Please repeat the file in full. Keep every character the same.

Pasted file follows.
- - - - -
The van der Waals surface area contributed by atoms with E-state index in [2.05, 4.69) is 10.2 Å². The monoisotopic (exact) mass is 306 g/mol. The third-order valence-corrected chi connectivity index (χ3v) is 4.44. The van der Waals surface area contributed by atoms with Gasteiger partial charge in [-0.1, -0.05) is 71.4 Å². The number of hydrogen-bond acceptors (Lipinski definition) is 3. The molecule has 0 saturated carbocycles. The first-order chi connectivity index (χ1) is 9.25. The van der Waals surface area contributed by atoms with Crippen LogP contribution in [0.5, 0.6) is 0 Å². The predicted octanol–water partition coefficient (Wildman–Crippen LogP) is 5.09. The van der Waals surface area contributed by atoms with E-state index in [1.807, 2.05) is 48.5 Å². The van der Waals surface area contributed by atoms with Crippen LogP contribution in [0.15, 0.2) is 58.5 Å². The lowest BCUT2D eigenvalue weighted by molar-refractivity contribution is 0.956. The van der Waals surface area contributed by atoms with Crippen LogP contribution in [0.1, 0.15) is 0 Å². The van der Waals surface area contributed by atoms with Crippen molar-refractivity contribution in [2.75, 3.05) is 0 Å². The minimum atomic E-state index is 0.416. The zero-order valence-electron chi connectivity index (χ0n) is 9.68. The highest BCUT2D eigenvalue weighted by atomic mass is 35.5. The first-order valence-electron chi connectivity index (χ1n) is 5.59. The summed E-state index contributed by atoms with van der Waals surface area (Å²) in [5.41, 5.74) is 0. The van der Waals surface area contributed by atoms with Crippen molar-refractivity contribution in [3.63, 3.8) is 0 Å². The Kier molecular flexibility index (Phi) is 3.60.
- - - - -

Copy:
The van der Waals surface area contributed by atoms with E-state index in [2.05, 4.69) is 10.2 Å². The monoisotopic (exact) mass is 306 g/mol. The third-order valence-corrected chi connectivity index (χ3v) is 4.44. The van der Waals surface area contributed by atoms with Gasteiger partial charge in [-0.1, -0.05) is 71.4 Å². The number of hydrogen-bond acceptors (Lipinski definition) is 3. The molecule has 0 saturated carbocycles. The first-order chi connectivity index (χ1) is 9.25. The van der Waals surface area contributed by atoms with Crippen LogP contribution in [0.5, 0.6) is 0 Å². The predicted octanol–water partition coefficient (Wildman–Crippen LogP) is 5.09. The van der Waals surface area contributed by atoms with E-state index in [1.807, 2.05) is 48.5 Å². The van der Waals surface area contributed by atoms with Crippen LogP contribution in [0.15, 0.2) is 58.5 Å². The lowest BCUT2D eigenvalue weighted by molar-refractivity contribution is 0.956. The van der Waals surface area contributed by atoms with Crippen LogP contribution in [0.1, 0.15) is 0 Å². The van der Waals surface area contributed by atoms with Crippen molar-refractivity contribution in [2.75, 3.05) is 0 Å². The minimum atomic E-state index is 0.416. The zero-order valence-electron chi connectivity index (χ0n) is 9.68. The highest BCUT2D eigenvalue weighted by atomic mass is 35.5. The first-order valence-electron chi connectivity index (χ1n) is 5.59. The summed E-state index contributed by atoms with van der Waals surface area (Å²) in [5.41, 5.74) is 0. The van der Waals surface area contributed by atoms with Crippen molar-refractivity contribution in [3.63, 3.8) is 0 Å². The Kier molecular flexibility index (Phi) is 3.60.